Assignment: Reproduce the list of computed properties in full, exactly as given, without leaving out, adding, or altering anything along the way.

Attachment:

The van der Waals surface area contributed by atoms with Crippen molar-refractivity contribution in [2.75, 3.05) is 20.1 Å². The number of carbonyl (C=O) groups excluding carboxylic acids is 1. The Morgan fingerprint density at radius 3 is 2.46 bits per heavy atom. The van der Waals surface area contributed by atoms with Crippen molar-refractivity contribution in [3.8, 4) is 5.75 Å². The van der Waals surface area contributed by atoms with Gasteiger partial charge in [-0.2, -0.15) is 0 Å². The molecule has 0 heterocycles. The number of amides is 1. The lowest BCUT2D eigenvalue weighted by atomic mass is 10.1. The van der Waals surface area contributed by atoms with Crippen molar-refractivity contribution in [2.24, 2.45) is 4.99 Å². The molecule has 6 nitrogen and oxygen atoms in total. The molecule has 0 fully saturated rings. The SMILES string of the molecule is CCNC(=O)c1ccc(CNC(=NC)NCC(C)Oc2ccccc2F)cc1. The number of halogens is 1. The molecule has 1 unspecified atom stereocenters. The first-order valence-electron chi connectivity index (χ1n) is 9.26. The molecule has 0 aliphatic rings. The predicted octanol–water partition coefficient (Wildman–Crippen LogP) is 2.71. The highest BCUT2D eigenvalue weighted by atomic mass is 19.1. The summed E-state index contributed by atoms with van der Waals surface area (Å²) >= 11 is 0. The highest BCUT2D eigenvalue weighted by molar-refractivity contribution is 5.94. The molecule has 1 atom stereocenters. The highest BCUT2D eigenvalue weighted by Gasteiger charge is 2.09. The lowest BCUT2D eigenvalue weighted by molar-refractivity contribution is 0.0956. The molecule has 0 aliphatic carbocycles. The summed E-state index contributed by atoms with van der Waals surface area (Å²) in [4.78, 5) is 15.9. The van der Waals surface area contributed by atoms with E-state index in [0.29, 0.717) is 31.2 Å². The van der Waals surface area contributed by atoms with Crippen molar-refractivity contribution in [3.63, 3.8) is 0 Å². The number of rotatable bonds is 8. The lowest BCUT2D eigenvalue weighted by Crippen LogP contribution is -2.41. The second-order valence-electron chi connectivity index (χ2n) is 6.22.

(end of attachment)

The van der Waals surface area contributed by atoms with Crippen molar-refractivity contribution in [2.75, 3.05) is 20.1 Å². The number of carbonyl (C=O) groups excluding carboxylic acids is 1. The Morgan fingerprint density at radius 3 is 2.46 bits per heavy atom. The van der Waals surface area contributed by atoms with Crippen molar-refractivity contribution in [3.8, 4) is 5.75 Å². The van der Waals surface area contributed by atoms with Gasteiger partial charge in [-0.2, -0.15) is 0 Å². The molecule has 0 heterocycles. The number of amides is 1. The lowest BCUT2D eigenvalue weighted by atomic mass is 10.1. The van der Waals surface area contributed by atoms with Crippen molar-refractivity contribution in [2.24, 2.45) is 4.99 Å². The molecule has 6 nitrogen and oxygen atoms in total. The molecule has 0 fully saturated rings. The SMILES string of the molecule is CCNC(=O)c1ccc(CNC(=NC)NCC(C)Oc2ccccc2F)cc1. The number of halogens is 1. The molecule has 1 unspecified atom stereocenters. The first-order valence-electron chi connectivity index (χ1n) is 9.26. The molecule has 0 aliphatic rings. The predicted octanol–water partition coefficient (Wildman–Crippen LogP) is 2.71. The highest BCUT2D eigenvalue weighted by atomic mass is 19.1. The summed E-state index contributed by atoms with van der Waals surface area (Å²) >= 11 is 0. The highest BCUT2D eigenvalue weighted by molar-refractivity contribution is 5.94. The molecule has 1 atom stereocenters. The highest BCUT2D eigenvalue weighted by Gasteiger charge is 2.09. The lowest BCUT2D eigenvalue weighted by molar-refractivity contribution is 0.0956. The molecule has 0 aliphatic carbocycles. The summed E-state index contributed by atoms with van der Waals surface area (Å²) in [4.78, 5) is 15.9. The van der Waals surface area contributed by atoms with E-state index in [0.29, 0.717) is 31.2 Å². The van der Waals surface area contributed by atoms with Crippen molar-refractivity contribution in [3.63, 3.8) is 0 Å². The number of rotatable bonds is 8. The lowest BCUT2D eigenvalue weighted by Crippen LogP contribution is -2.41. The second-order valence-electron chi connectivity index (χ2n) is 6.22.